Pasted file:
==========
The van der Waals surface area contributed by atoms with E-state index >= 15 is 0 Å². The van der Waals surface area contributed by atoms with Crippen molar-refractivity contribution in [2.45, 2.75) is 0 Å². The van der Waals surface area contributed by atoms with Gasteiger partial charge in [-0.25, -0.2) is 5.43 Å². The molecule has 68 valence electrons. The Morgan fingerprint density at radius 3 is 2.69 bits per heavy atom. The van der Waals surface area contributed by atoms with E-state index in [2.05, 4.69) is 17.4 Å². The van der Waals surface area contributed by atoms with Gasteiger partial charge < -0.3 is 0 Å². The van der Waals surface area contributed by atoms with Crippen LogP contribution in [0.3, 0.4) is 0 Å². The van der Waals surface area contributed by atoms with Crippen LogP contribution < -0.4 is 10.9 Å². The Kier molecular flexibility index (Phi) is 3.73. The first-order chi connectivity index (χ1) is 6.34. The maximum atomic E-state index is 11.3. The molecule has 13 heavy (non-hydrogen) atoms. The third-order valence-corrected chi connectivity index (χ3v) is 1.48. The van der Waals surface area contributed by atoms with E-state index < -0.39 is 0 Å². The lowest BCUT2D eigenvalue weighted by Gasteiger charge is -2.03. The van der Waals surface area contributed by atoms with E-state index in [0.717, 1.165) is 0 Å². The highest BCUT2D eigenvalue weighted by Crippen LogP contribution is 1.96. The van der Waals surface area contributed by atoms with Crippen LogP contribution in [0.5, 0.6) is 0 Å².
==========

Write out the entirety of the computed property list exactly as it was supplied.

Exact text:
The van der Waals surface area contributed by atoms with E-state index >= 15 is 0 Å². The van der Waals surface area contributed by atoms with Crippen molar-refractivity contribution in [2.45, 2.75) is 0 Å². The van der Waals surface area contributed by atoms with Gasteiger partial charge in [-0.25, -0.2) is 5.43 Å². The molecule has 68 valence electrons. The Morgan fingerprint density at radius 3 is 2.69 bits per heavy atom. The van der Waals surface area contributed by atoms with E-state index in [2.05, 4.69) is 17.4 Å². The van der Waals surface area contributed by atoms with Gasteiger partial charge < -0.3 is 0 Å². The van der Waals surface area contributed by atoms with Crippen LogP contribution in [0.3, 0.4) is 0 Å². The van der Waals surface area contributed by atoms with Crippen LogP contribution < -0.4 is 10.9 Å². The Kier molecular flexibility index (Phi) is 3.73. The first-order chi connectivity index (χ1) is 6.34. The maximum atomic E-state index is 11.3. The molecule has 13 heavy (non-hydrogen) atoms. The third-order valence-corrected chi connectivity index (χ3v) is 1.48. The van der Waals surface area contributed by atoms with E-state index < -0.39 is 0 Å². The lowest BCUT2D eigenvalue weighted by Gasteiger charge is -2.03. The van der Waals surface area contributed by atoms with E-state index in [0.717, 1.165) is 0 Å². The highest BCUT2D eigenvalue weighted by Crippen LogP contribution is 1.96. The van der Waals surface area contributed by atoms with Crippen LogP contribution in [0.5, 0.6) is 0 Å².